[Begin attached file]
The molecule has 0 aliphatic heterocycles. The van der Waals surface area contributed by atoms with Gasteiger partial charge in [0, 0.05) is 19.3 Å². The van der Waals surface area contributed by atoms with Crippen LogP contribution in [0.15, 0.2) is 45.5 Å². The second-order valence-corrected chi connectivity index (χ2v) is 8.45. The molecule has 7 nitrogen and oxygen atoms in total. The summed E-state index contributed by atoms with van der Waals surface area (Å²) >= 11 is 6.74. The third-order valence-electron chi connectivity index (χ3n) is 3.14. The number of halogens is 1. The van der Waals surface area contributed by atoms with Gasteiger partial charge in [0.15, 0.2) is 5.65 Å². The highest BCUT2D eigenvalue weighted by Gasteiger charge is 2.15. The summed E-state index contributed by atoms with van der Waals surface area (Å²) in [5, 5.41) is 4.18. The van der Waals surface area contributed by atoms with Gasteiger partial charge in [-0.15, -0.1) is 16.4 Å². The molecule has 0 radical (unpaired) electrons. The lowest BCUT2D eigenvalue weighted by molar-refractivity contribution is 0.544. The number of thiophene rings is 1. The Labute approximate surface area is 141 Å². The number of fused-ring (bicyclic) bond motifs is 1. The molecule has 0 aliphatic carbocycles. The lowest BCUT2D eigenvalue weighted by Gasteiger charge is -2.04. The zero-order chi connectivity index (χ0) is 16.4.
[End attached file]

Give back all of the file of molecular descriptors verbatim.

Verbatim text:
The molecule has 0 aliphatic heterocycles. The van der Waals surface area contributed by atoms with Gasteiger partial charge in [0, 0.05) is 19.3 Å². The van der Waals surface area contributed by atoms with Crippen LogP contribution in [0.15, 0.2) is 45.5 Å². The second-order valence-corrected chi connectivity index (χ2v) is 8.45. The molecule has 7 nitrogen and oxygen atoms in total. The summed E-state index contributed by atoms with van der Waals surface area (Å²) >= 11 is 6.74. The third-order valence-electron chi connectivity index (χ3n) is 3.14. The number of halogens is 1. The van der Waals surface area contributed by atoms with Gasteiger partial charge in [0.15, 0.2) is 5.65 Å². The highest BCUT2D eigenvalue weighted by Gasteiger charge is 2.15. The summed E-state index contributed by atoms with van der Waals surface area (Å²) in [5, 5.41) is 4.18. The van der Waals surface area contributed by atoms with Gasteiger partial charge in [-0.15, -0.1) is 16.4 Å². The molecule has 0 radical (unpaired) electrons. The lowest BCUT2D eigenvalue weighted by molar-refractivity contribution is 0.544. The number of thiophene rings is 1. The Labute approximate surface area is 141 Å². The number of fused-ring (bicyclic) bond motifs is 1. The molecule has 0 aliphatic carbocycles. The lowest BCUT2D eigenvalue weighted by Gasteiger charge is -2.04. The zero-order chi connectivity index (χ0) is 16.4.